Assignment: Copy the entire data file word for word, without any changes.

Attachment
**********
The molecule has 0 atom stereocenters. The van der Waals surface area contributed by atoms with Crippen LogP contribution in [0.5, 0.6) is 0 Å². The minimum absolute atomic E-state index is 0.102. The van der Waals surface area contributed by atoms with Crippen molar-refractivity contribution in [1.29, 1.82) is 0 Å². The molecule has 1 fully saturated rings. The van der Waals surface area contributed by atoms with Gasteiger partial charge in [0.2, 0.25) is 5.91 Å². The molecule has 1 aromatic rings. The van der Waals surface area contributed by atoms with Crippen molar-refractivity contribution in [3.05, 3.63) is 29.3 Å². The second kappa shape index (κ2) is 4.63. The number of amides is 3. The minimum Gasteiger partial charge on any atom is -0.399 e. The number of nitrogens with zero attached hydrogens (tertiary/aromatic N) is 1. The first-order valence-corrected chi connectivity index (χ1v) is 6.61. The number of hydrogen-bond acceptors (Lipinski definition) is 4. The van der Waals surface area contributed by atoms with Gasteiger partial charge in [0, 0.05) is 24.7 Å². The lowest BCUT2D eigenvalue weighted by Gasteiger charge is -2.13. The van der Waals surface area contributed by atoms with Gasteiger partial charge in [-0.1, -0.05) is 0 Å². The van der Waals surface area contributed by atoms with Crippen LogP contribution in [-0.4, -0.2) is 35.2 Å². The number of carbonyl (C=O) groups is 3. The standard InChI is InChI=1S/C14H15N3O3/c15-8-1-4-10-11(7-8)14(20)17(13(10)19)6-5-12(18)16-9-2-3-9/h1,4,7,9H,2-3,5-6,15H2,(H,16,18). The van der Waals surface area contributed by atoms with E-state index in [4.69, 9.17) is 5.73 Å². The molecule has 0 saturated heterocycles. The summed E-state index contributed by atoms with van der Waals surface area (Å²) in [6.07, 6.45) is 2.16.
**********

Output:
The molecule has 0 atom stereocenters. The van der Waals surface area contributed by atoms with Crippen LogP contribution in [0.5, 0.6) is 0 Å². The minimum absolute atomic E-state index is 0.102. The van der Waals surface area contributed by atoms with Crippen molar-refractivity contribution in [1.29, 1.82) is 0 Å². The molecule has 1 fully saturated rings. The van der Waals surface area contributed by atoms with Gasteiger partial charge in [0.2, 0.25) is 5.91 Å². The molecule has 1 aromatic rings. The van der Waals surface area contributed by atoms with Crippen molar-refractivity contribution in [3.05, 3.63) is 29.3 Å². The second kappa shape index (κ2) is 4.63. The number of amides is 3. The minimum Gasteiger partial charge on any atom is -0.399 e. The number of nitrogens with zero attached hydrogens (tertiary/aromatic N) is 1. The first-order valence-corrected chi connectivity index (χ1v) is 6.61. The number of hydrogen-bond acceptors (Lipinski definition) is 4. The van der Waals surface area contributed by atoms with Gasteiger partial charge in [0, 0.05) is 24.7 Å². The lowest BCUT2D eigenvalue weighted by Gasteiger charge is -2.13. The van der Waals surface area contributed by atoms with Gasteiger partial charge in [-0.1, -0.05) is 0 Å². The van der Waals surface area contributed by atoms with Crippen LogP contribution in [-0.4, -0.2) is 35.2 Å². The number of carbonyl (C=O) groups is 3. The standard InChI is InChI=1S/C14H15N3O3/c15-8-1-4-10-11(7-8)14(20)17(13(10)19)6-5-12(18)16-9-2-3-9/h1,4,7,9H,2-3,5-6,15H2,(H,16,18). The van der Waals surface area contributed by atoms with E-state index in [4.69, 9.17) is 5.73 Å². The molecule has 0 saturated heterocycles. The summed E-state index contributed by atoms with van der Waals surface area (Å²) in [6.07, 6.45) is 2.16.